The ABC warrant case shows the system is broken
The ABC’s decision today to end the appeal process against the warrant used to raid its offices demonstrates that the system is broken. MEAA says the only way to fix it is to change the law to protect public interest journalism and whistleblowers.
MEAA Media federal president Marcus Strom said: “That warrant targeted journalists who had published the truth. The warrant was issued with the intent to bypass the journalists’ ethical obligation to never reveal the identity of a confidential source – a principle of journalism recognised around the world,” he said.
“Journalists and whistleblowers cannot feel safe until there are legislative reforms to protect public interest journalism. Remember, there are three journalists still in legal limbo following the raids on the ABC and the home of a News Corporation journalist. This is not about making journalists above the law, but to bring the law into line with community expectations. There must be a positive legal protection for journalism that is in the public interest in order to uphold the public’s right to know.”
Strom added: “The scope of the warrant is extremely disturbing. It allowed the AFP to ‘add, copy, delete or alter’ material in the ABC’s computers. That represents a genuine threat to the ability of media outlets to carry out their duties if government agencies can cause immense disruption to entire computer networks as well as undermine the privacy of other Australians unrelated to the warrant’s intent,” he said
“The warrant was approved by a local court registrar in Queanbeyan. But it is clear that there needs to be greater oversight of these warrants” Strom said.
“As ABC managing director David Anderson has said today, the journalism in the Afghan Files was published almost two years before the raid. Its veracity has never been questioned.
“And yet for publishing the truth and upholding the public’s right to know, three journalists now face lengthy jail terms. Warrants should be contestable before they unleash their damage on the truth and the public’s right to know.”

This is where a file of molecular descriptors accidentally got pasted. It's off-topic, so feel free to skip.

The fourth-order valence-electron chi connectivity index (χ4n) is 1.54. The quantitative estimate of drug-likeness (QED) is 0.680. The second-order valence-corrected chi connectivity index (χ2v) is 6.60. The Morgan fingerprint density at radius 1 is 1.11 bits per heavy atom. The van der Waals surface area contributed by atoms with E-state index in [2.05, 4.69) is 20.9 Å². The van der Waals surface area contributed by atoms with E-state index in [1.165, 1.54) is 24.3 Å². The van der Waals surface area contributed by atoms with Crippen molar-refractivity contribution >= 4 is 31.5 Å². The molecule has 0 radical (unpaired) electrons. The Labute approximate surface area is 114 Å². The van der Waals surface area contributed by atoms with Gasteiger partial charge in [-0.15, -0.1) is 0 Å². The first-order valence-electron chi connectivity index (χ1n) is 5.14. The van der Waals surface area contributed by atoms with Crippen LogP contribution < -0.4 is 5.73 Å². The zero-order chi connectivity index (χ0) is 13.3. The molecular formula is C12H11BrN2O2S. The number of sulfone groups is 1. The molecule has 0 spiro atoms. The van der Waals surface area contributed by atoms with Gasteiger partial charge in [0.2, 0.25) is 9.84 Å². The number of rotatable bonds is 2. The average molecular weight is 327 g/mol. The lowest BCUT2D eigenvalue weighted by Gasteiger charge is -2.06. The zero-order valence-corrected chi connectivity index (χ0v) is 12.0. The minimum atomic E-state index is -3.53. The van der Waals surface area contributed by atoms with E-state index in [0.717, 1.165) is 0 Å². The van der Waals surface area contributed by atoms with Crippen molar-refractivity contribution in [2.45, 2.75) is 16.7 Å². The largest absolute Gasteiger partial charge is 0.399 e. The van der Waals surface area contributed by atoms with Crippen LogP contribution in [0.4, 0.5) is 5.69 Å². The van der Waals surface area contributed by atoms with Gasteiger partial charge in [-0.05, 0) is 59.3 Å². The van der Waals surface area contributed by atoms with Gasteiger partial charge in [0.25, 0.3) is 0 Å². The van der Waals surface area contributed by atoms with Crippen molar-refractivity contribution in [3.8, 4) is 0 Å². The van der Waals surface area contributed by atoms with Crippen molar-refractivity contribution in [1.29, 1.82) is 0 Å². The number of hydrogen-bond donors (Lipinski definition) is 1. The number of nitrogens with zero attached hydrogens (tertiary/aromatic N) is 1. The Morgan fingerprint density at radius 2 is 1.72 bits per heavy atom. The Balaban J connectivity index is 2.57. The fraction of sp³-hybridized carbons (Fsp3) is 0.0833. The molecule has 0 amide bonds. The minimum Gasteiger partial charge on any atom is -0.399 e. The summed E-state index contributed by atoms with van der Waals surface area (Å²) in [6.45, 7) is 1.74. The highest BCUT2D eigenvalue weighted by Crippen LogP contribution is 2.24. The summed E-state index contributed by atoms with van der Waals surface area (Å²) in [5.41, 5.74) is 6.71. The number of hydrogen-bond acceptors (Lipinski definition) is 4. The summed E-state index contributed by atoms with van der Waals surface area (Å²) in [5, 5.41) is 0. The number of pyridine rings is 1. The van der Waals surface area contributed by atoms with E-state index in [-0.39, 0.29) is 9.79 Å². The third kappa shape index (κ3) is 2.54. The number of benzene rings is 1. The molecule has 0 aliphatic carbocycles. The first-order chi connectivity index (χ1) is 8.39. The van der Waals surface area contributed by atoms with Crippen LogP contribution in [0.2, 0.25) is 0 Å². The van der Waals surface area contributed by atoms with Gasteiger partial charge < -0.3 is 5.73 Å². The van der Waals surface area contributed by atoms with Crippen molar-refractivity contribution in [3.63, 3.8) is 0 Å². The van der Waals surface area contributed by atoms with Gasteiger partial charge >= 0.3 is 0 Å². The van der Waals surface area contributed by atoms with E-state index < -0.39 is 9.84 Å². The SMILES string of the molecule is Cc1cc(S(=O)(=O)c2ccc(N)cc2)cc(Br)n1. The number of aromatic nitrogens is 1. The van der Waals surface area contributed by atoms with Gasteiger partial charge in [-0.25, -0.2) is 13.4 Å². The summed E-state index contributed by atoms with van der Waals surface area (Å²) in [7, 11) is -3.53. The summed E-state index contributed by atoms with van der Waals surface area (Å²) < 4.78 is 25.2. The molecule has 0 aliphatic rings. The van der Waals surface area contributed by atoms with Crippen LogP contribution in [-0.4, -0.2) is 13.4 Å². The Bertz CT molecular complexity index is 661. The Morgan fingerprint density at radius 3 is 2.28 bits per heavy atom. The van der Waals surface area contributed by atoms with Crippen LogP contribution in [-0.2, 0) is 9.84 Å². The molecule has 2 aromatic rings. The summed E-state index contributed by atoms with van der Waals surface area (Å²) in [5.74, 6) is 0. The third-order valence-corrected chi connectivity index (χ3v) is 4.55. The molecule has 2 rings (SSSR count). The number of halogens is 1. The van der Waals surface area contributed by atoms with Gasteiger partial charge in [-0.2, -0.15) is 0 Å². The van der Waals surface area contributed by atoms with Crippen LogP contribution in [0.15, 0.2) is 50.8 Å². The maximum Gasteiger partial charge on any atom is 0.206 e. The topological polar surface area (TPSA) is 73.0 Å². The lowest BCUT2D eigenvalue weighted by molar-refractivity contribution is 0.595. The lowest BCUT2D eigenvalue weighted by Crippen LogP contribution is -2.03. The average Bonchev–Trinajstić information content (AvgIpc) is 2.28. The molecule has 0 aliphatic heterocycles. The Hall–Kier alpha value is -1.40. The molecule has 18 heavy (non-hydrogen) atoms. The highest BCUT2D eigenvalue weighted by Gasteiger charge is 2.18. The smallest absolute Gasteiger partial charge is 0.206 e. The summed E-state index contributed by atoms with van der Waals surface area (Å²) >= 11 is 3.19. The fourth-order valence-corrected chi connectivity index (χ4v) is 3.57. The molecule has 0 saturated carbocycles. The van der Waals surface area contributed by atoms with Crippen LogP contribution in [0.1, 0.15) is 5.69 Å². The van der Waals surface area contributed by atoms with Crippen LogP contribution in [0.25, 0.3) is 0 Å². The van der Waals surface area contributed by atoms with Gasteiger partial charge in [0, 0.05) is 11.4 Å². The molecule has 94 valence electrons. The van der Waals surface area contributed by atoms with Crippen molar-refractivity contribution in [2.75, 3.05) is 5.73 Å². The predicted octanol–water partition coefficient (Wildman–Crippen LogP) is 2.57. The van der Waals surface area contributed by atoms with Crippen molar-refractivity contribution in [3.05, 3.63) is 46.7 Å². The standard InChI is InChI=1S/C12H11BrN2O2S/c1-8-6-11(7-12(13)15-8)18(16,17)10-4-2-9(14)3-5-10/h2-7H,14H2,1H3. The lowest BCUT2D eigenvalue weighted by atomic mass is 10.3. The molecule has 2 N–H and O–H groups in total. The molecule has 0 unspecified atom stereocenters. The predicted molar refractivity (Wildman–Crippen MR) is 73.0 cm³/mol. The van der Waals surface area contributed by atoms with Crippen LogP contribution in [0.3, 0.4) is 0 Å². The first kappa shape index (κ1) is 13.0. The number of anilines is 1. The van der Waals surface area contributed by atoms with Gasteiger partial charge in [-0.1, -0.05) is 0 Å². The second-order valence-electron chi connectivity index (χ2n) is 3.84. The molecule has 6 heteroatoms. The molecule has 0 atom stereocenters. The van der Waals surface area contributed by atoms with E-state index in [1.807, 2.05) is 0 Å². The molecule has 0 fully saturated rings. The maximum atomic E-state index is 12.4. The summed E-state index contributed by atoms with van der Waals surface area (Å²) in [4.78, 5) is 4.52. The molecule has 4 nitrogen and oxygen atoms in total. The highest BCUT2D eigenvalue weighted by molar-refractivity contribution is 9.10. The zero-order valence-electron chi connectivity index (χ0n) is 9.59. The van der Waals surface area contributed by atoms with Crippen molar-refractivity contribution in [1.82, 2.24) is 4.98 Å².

The Department of Home Affairs and the AFP have made a supplementary submission to a Parliamentary inquiry into the freedom of the press that rejects the notion of contestable warrants, claiming contestability had the “potential undermine the efficacy of such a warrant”.
Strom said: “That argument is a nonsense. The potential for overreach has already been acknowledged by the Department. On August 9 last year, Minister Dutton directed the AFP ‘to take into account the importance of a free and open press in Australia’s democratic society and to consider broader public interest implications before undertaking investigative action involving a professional journalist or news media organisation’. Contestability is clearly necessary to stem overreach by government departments and the AFP.”
MEAA chief executive Paul Murphy added: “The ability to contest warrants is not about placing journalists above the law. It is about reforming bad law. Since the September 11 attacks in 2001, the Australian Parliament has passed at least 75 national security laws. Under the guise of protecting the nation, many of those laws have introduced new penalties that criminalise journalists and their journalism, and persecute and punish whistleblowers for exposing wrongdoing.
“The public’s right to know what our government’s do in our name must not be allowed to be usurped by bad laws that punish the truth,” Murphy said.